What is the one skill you learnt from each other?
Venkataraman: I am trying to implement this — it is about maintaining a task tracker, that is, keep a list of all the tasks and tick them off one by one.
Jain: I have learnt to master patience. You need to have patience and a long-term approach rather than getting upset over small things.
What do you admire about him the most? And, if there is one thing that you wished to steal from him, what would it be?
Venkataraman: It is his ability to think big. Everybody sees opportunities, but to bet the house on that one opportunity is a skill. When we were going through difficult times in 2002-2003, we had bet on technology. Significant portions of the company’s cash flows were bet on it and, in the end, it paid off really well for us.
Jain: I wish I could have his people’s skills. He has this ability to please and befriend anybody and everybody.
What’s the one thing you’d want to change about him?
Venkataraman: With Nirmal, you get what you see; many people are not able to handle this direct approach. If he wants to get something done, he will just instruct the other person saying, ‘I want this to be done in the next couple of minutes.’ People may find this approach confusing. He should communicate in a gentler way.
Jain: …And I feel he should assert himself and become more of a taskmaster. Not that he has to give up his qualities of being gentle, but he needs to make sure that people are accountable and deliver on time. Being soft is good, but he needs to be more assertive.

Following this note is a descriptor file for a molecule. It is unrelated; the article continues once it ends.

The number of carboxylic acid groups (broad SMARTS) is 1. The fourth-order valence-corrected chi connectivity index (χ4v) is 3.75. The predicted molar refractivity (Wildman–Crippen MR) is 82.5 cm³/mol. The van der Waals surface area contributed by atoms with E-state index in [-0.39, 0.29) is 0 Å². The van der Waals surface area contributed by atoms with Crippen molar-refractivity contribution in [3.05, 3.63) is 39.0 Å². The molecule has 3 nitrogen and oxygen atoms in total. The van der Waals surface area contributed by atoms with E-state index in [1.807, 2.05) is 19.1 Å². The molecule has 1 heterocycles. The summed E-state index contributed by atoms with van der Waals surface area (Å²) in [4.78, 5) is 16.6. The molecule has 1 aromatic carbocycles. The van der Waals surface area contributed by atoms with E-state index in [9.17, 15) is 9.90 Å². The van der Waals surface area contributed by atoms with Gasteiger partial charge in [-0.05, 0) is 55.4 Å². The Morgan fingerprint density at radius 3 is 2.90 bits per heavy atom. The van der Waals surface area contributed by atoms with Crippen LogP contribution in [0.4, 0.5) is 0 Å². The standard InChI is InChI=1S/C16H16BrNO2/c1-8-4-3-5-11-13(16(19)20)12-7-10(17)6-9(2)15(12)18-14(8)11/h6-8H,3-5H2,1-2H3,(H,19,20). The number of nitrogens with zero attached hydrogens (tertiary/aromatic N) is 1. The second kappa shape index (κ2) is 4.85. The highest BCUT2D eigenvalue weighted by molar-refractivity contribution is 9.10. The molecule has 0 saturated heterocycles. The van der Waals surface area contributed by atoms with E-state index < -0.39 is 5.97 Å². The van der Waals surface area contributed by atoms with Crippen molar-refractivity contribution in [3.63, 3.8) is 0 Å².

What role does he play in your life?
Venkataraman: He plays a very important role; I have learnt a lot from him. He is a friend, philosopher and guide.
Jain: I spend most of my time with him. We are best friends and that reflects on everything — our ideology and our thoughts. We are like each other’s sounding board.
What’s your most memorable milestone that you achieved together?
Jain: Getting the company profitable, the listing, and expanding our existing business to wealth management and institutional equities.
What’s the secret to your successful relationship?
Venkataraman: Shared values and mutual respect.
Jain: Also, honesty.
Do you address each other with any nicknames?
Venkataraman: I don’t have one for him.
Jain: Earlier, I used to call him thambi, but now it’s just Venkat.